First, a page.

- Do the same thing for the Male Gametes Lab Sheet using two different colored pens.
- Cut out all 16 gametes. What are all the possible combinations of genetically distinct zygotes that could form from these gametes?
- Make a pile with the female gametes. Lay the male gametes out like cards so you can see all eight of them. Take one female and make all the possible different combinations with the eight male gametes. Do this with each female gamete. Remember, only one female and one male gamete can combine.
- Complete the questions on Page 3 of the lab sheets.
*This lab does not go through the entire process of meiosis. The two gametes that form from each of the two cells after cytokinesis II have the same complement of chromosomes as those from cytokinesis I. From a statistical standpoint, these duplicate gametes are not significant.
Why Are We All so Different? Lab Sheet, page 1
- Assuming no mutations, how many genetically different offspring can two parents with 2n = 6, 3 pairs, of chromosomes have?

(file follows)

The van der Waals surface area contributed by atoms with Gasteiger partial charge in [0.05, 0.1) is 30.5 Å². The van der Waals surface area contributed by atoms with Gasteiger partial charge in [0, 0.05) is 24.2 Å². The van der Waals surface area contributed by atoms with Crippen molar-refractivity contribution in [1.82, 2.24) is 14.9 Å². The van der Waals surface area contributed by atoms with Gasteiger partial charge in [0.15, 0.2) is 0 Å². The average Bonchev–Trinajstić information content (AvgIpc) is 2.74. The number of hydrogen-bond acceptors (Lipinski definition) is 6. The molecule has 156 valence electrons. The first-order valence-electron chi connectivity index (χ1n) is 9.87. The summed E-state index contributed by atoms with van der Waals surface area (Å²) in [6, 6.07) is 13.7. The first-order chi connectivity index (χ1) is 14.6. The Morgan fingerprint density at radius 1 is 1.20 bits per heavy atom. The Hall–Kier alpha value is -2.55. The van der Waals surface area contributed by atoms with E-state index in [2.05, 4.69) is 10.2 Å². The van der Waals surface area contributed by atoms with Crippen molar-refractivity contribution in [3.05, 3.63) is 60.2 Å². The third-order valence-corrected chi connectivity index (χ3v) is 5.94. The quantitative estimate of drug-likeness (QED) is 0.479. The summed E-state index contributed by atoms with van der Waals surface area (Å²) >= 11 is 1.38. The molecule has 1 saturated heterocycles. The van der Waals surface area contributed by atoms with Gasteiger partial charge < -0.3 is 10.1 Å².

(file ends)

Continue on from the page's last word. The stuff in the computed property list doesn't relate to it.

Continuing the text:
- Humans have 23 pairs of chromosomes. Do you think two human parents can have more, less, or the same number of genetically different offspring as an organism with 3 pairs of chromosomes? Defend your answer.
- There is a process called crossing over. During meiosis, parts of homologous chromosomes can cross over each other, break off, and each reattach to the other chromosome. How do you think this affects variability in an organism’s gametes?
Bonus: There is a mathematical rule for how many different types of gametes an organism can produce. Think about this lab and how many different gametes were formed. Can you figure out what the rule is? Hint: The rule involves an exponent.
Using the rule, you can peek at the answer if you need to, how many different types of gametes can one human make. Aren’t you glad we didn’t use two humans for this lab?
Fraternal twins often look very different. Explain why based on the results of this lab.
Lab Sheet, page 2 female gametes variability lab
Lab Sheet, page 3 male gametes variability lab